April 16, 2019
Pranav Gokhale was born and raised in suburban Maryland. Prior to coming to the University of Chicago, he worked as a product engineer at Quora. He is now in his second year of UChicago’s Computer Science PhD program. We interviewed him via email about his experiences at UChicago.
What have you been studying or researching as part of your program?
My research is in quantum computing, a new field at the intersection of computer science and physics. Specifically, I study architectures for these new machines, with the aim of accelerating the timeline for useful quantum computation.
Why did you choose the University of Chicago?
My advisor (Fred Chong) and his interdisciplinary research in quantum computing drew me to UChicago. Quantum computing is a cross-cutting field by nature—it spans chemistry, computer science, math, and physics. UChicago has poised itself well to bridge and amplify its individual strengths in these fields. For example, my advisor is the leader of EPiQC (Enabling Practical-scale Quantum Computing), a mega-collaboration that aims to reduce the gap between quantum algorithms and quantum hardware by 100x. It seemed (and still seems!) like UChicago offers some of the best opportunities for high-impact quantum research.
Describe something you are proud of accomplishing at UChicago.
One of my projects has been on breaking the traditional binary (bit) abstraction in quantum computing. What started as an attempt to fix a pesky bottleneck in a quantum algorithm turned into a deep dive into a fundamental architectural question of what computing base/radix to use. We ended up involving experimentalists who have experience controlling ternary (three-level) systems and our simulations demonstrate that these systems have a significant advantage over traditional binary computation. Our research won the Best Poster award at a conference earlier this year, and we’ll be publishing a full paper soon.
What’s something you love to do outside of the classroom and lab?
I love mountain sports like rock climbing, mountain biking, and hiking. Of course, there aren’t any mountains near Chicago, but I’ve found substitutes—I spend a lot of my free time bouldering, road biking (the lakefront is incredible), and running. Research has been surprisingly conducive to travel too. For example, this summer, I’ll be traveling to Colorado for a conference, and I’ll be able to spend a week climbing while I’m out there!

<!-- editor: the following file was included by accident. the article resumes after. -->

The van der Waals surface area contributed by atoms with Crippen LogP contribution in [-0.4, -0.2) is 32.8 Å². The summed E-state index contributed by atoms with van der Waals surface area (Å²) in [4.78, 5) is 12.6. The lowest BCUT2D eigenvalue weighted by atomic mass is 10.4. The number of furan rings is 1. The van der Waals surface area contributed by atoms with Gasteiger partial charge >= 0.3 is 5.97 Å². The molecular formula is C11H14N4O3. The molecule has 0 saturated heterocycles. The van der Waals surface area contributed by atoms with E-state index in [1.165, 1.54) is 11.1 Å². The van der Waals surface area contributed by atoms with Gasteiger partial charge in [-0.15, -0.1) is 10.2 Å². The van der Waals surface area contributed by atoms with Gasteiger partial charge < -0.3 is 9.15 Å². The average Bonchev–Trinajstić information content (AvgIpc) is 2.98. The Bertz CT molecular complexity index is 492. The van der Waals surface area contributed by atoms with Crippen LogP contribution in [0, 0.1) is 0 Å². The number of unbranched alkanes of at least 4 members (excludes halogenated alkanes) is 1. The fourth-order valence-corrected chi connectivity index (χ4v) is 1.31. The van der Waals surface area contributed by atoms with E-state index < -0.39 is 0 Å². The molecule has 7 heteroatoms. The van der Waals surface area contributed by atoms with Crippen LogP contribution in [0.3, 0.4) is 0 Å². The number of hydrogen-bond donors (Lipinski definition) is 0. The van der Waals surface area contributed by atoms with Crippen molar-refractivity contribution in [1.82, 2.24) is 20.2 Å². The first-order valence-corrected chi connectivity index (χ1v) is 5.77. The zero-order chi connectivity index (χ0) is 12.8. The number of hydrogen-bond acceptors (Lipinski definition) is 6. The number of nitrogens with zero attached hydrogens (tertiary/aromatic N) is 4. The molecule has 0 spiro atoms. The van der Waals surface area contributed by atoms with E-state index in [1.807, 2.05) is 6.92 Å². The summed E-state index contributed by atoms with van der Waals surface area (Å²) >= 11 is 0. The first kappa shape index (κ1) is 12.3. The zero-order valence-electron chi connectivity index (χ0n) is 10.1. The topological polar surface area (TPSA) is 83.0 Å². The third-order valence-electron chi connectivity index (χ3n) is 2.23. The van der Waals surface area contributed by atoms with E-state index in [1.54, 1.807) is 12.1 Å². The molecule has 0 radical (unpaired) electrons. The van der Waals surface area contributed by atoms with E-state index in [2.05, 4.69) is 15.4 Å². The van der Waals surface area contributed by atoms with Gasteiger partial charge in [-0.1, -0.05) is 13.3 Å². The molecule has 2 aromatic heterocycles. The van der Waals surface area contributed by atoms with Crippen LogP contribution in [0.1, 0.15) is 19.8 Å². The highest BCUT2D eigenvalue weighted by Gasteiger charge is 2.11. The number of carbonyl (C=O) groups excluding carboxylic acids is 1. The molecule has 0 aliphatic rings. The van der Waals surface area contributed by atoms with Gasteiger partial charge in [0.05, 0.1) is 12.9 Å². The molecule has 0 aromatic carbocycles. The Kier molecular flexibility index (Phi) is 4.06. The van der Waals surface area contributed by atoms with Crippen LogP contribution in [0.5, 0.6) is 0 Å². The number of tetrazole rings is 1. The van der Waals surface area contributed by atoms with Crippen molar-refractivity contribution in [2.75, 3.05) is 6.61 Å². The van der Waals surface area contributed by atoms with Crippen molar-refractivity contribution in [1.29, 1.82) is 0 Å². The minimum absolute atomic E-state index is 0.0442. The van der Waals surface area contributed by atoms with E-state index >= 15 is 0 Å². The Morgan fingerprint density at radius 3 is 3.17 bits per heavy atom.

What are your plans post-UChicago?
I think I would like to end up in industry—there is a growing commercial effort to apply quantum computing towards important problems in chemistry, logistics, and medicine. I’d love to be a part of that effort. I do also like teaching though, so I’m trying to keep that door open as well. Fortunately, I can defer the industry vs. teaching decision for another few years, so for now I’m just focusing on my research.
What support have you received at UChicago that was particularly valuable to you?
I’m grateful for secondary funding from the Physical Science Division’s Eckhardt Fellowship. Apart from the stipend, the Eckhardt community has been really fun. Our quarterly social events have included ice skating, dim sum, an improv workshop, board game night, and theatre show. It’s been a great way to make friends across the physical science departments.
If you were speaking to someone who wants to learn about UChicago, what would you tell them?
The weather really isn’t all that bad.
But in all honestly, graduate studies at UChicago are demanding but rewarding. There are so many opportunities here.
How has your background or experience prepared you to contribute to an environment where diversity and inclusion is valued?
Back when I lived in California, I volunteered as a telescope operator and “sky docent” at a public observatory in the Santa Cruz Mountains. Every Friday evening session would attract a diverse group of families from across the Bay Area. My volunteer experience introduced me to science outreach, something that I have stayed engaged with at UChicago through CS outreach initiatives like CompileHER and the GWiCS mentorship program. I think diversity and inclusion are particularly valued at UChicago given its location in an extremely diverse city.